Christopher Pyett’s portrait of Rosie:

Portrait of Rosie Batty by Christopher Pyett Photo: Susan Gordon Brown

Portrait of Rosie Batty, (Australian of the Year, and Domestic Violence Advocate), by Christopher Pyett. Medium: Water colour.
Photo: Susan Gordon Brown

 

Chris and Rosie 21-5-15

Chris and Rosie 21-5-15

Viewing the portrait before getting it framed.

Viewing the portrait before getting it framed.

It was wonderful to see Rosie today and to see her reaction to her reflective self. As you can see the portrait looks very different, colour-wise, in my photos to Susan Gordon Brown’s photo. Because it is very delicate and subtle it is difficult to photograph. The yellow is symbolic and was Rosie’s son’s favourite colour, and so is very meaningful to Rosie. Now we won’t know until July whether the portrait will be hung, but Chris is back to working on another couple of portraits.

The year that changed my life: 1999

Buffalos Nickel by Michelle W.                                                                                                   Dig through your couch cushions, your purse, or the floor of your car and look at the year printed on the first coin you find. What were you doing that year?

1999 was the year many were frightened that computers wouldn’t be able to cope with the change to the year 2000.

The year began for me with sick leave. Shingles appeared on my face and head with an added ear infection, the day school was to start. Serendipitous, considering it could have come upon me in the holidays. Gardening appeased my headaches. Returning with fresh energy to school to bring some order to the art department I was dismayed to find I had Bell’s palsy. Half my face was paralysed, and I thought I’d had a stroke. The doctor recommended working through this as the more exercise the muscles had, the better my recuperation would be.

Speaking with a half paralysed tongue was not fun, but being in a special school, the children were all very understanding. Ignoring disability was part of the culture, where people appreciated one another for who they were, not for how they might look.

1999, my two older children were living away, one in Melbourne, the other overseas. Simon, the youngest, was nineteen, and had aspirations to join his sister in Melbourne. It was also the year that Christopher and I started corresponding. Chris had sent me an invitation to his exhibition opening in Melbourne, which I had to decline with a card for his birthday. There began a most amusing correspondence. Chris has a very vivid sense of fun, so I would rush to work early to open his e-mails. Computers had only just been provided at the school. Up until then reports were hand written. We also faxed each other at home, as this was cheaper than ringing.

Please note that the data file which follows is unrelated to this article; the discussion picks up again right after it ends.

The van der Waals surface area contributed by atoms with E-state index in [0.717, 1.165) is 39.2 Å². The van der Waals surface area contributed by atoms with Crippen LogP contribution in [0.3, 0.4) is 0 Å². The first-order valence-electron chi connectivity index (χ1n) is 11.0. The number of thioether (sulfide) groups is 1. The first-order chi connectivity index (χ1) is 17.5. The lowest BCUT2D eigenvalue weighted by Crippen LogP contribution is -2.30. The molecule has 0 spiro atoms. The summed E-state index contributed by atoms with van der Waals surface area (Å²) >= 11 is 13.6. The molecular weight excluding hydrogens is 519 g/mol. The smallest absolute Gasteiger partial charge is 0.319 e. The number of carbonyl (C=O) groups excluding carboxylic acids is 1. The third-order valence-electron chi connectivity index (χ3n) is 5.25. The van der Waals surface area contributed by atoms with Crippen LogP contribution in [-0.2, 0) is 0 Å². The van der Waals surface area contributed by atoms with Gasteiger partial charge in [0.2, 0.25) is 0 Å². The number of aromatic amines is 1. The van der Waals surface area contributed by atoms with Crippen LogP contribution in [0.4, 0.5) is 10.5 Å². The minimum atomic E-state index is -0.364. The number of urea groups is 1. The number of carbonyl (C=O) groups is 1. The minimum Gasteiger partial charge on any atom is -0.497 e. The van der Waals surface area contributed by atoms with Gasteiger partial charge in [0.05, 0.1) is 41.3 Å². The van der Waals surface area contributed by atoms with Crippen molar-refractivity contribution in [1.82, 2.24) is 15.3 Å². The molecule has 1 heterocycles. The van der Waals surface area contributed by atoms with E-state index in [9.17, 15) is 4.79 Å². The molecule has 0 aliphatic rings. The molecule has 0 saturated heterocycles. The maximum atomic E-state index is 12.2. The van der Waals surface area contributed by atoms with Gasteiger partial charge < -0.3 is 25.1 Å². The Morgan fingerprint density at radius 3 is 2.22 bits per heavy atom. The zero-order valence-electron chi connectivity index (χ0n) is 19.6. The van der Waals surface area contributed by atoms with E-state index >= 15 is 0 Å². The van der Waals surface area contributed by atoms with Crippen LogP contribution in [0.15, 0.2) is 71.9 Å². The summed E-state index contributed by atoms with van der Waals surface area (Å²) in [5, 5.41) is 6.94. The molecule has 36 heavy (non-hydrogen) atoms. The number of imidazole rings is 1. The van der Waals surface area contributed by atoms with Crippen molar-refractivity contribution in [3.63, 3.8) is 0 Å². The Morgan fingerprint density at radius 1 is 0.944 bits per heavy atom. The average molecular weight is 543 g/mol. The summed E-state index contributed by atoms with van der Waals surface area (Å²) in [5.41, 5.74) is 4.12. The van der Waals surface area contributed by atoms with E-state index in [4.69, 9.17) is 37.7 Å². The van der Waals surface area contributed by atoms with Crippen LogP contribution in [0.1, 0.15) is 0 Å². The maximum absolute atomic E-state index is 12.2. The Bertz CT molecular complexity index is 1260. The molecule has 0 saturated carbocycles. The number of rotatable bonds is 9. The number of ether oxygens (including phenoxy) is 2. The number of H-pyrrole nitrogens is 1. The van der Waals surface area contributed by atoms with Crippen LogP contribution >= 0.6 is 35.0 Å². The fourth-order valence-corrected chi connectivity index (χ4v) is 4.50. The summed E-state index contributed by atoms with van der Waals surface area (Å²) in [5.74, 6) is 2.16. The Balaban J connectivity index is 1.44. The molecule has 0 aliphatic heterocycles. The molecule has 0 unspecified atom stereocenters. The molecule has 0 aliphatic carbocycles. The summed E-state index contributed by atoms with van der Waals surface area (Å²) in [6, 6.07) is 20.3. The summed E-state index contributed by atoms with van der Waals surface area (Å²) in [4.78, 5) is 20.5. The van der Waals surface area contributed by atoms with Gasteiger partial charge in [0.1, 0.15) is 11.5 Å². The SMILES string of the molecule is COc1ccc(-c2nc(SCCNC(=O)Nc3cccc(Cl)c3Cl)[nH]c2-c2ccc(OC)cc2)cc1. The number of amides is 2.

Jokes were sent back and forth, and both workplaces, his and mine, were entertained with the daily installments. Chris was working at McClelland Gallery, doing the books, and living in the caretaker’s cottage. We both went to Tasmania for his mother’s eightieth birthday, and my mother cooked a special dinner for the occasion. Our lives had intertwined over the years, but my mother commented on Chris staying behind to help with the washing up, noticing his attentions.

Later in the year, Chris invited me to the opening of the extension to the gallery. I gladly accepted. He picked me up from the airport, visiting a Church of England nunnery on the way home, where he showed me a magnificent tapestry that he’d designed. The nuns were very proud to show off their tapestry and provided afternoon tea. Chris had cooked Coq au vin for dinner with potatoes in their jackets. This weekend changed our lives with Chris’s proposal that night.

Saturday we were busy digging and placing nameplates beside each sculpture in the grounds before the big event. Exciting times lay ahead. Everything fell into place as if it was all predestined.

Chris brought his two spaniels to stay for Christmas. We had Becky’s dog, Jimmy, staying with us while she was overseas, as well as our ancient cat, which died soon after. Apart from Jimmy jumping on Chris’s head in the middle of the night when there were fireworks and scaring the life out of him, the animals were as contented as the humans.

We were married the following year when my long service was due, to live happily ever after, with the true fairy tale ending.

https://dailypost.wordpress.com/dp_prompt/buffalo-nickel/